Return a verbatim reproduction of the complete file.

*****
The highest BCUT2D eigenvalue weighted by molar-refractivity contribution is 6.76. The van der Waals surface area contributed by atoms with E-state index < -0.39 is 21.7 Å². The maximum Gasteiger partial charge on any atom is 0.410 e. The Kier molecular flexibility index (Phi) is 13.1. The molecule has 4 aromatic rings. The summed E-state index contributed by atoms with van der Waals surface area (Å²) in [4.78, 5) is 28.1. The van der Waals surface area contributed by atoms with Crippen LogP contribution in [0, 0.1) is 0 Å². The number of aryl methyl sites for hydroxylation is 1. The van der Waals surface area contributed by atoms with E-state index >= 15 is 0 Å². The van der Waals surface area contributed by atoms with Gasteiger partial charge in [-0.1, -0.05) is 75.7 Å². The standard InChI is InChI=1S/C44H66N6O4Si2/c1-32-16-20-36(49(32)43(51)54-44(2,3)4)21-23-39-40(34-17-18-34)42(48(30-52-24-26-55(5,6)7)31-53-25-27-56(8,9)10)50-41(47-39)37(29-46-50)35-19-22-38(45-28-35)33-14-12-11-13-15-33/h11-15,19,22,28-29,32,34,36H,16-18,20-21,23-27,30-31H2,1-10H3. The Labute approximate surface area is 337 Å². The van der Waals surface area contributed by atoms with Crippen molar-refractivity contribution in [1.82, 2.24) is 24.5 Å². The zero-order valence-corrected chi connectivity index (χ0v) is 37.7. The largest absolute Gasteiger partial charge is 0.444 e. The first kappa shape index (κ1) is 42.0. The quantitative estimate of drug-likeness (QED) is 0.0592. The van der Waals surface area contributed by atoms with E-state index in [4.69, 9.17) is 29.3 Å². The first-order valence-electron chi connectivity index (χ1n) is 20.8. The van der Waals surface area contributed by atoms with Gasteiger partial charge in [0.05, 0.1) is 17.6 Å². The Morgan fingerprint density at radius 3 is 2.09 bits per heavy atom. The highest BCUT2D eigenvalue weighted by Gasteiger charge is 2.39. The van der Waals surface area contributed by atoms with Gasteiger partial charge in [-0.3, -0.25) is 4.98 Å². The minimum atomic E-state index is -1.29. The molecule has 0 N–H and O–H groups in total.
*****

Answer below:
The highest BCUT2D eigenvalue weighted by molar-refractivity contribution is 6.76. The van der Waals surface area contributed by atoms with E-state index < -0.39 is 21.7 Å². The maximum Gasteiger partial charge on any atom is 0.410 e. The Kier molecular flexibility index (Phi) is 13.1. The molecule has 4 aromatic rings. The summed E-state index contributed by atoms with van der Waals surface area (Å²) in [4.78, 5) is 28.1. The van der Waals surface area contributed by atoms with Crippen LogP contribution in [0, 0.1) is 0 Å². The number of aryl methyl sites for hydroxylation is 1. The van der Waals surface area contributed by atoms with E-state index >= 15 is 0 Å². The van der Waals surface area contributed by atoms with Gasteiger partial charge in [-0.1, -0.05) is 75.7 Å². The standard InChI is InChI=1S/C44H66N6O4Si2/c1-32-16-20-36(49(32)43(51)54-44(2,3)4)21-23-39-40(34-17-18-34)42(48(30-52-24-26-55(5,6)7)31-53-25-27-56(8,9)10)50-41(47-39)37(29-46-50)35-19-22-38(45-28-35)33-14-12-11-13-15-33/h11-15,19,22,28-29,32,34,36H,16-18,20-21,23-27,30-31H2,1-10H3. The Labute approximate surface area is 337 Å². The van der Waals surface area contributed by atoms with Crippen molar-refractivity contribution in [1.82, 2.24) is 24.5 Å². The zero-order valence-corrected chi connectivity index (χ0v) is 37.7. The largest absolute Gasteiger partial charge is 0.444 e. The first kappa shape index (κ1) is 42.0. The quantitative estimate of drug-likeness (QED) is 0.0592. The van der Waals surface area contributed by atoms with E-state index in [4.69, 9.17) is 29.3 Å². The first-order valence-electron chi connectivity index (χ1n) is 20.8. The van der Waals surface area contributed by atoms with Gasteiger partial charge in [0.05, 0.1) is 17.6 Å². The Morgan fingerprint density at radius 3 is 2.09 bits per heavy atom. The highest BCUT2D eigenvalue weighted by Gasteiger charge is 2.39. The van der Waals surface area contributed by atoms with Gasteiger partial charge in [-0.3, -0.25) is 4.98 Å². The minimum atomic E-state index is -1.29. The molecule has 0 N–H and O–H groups in total.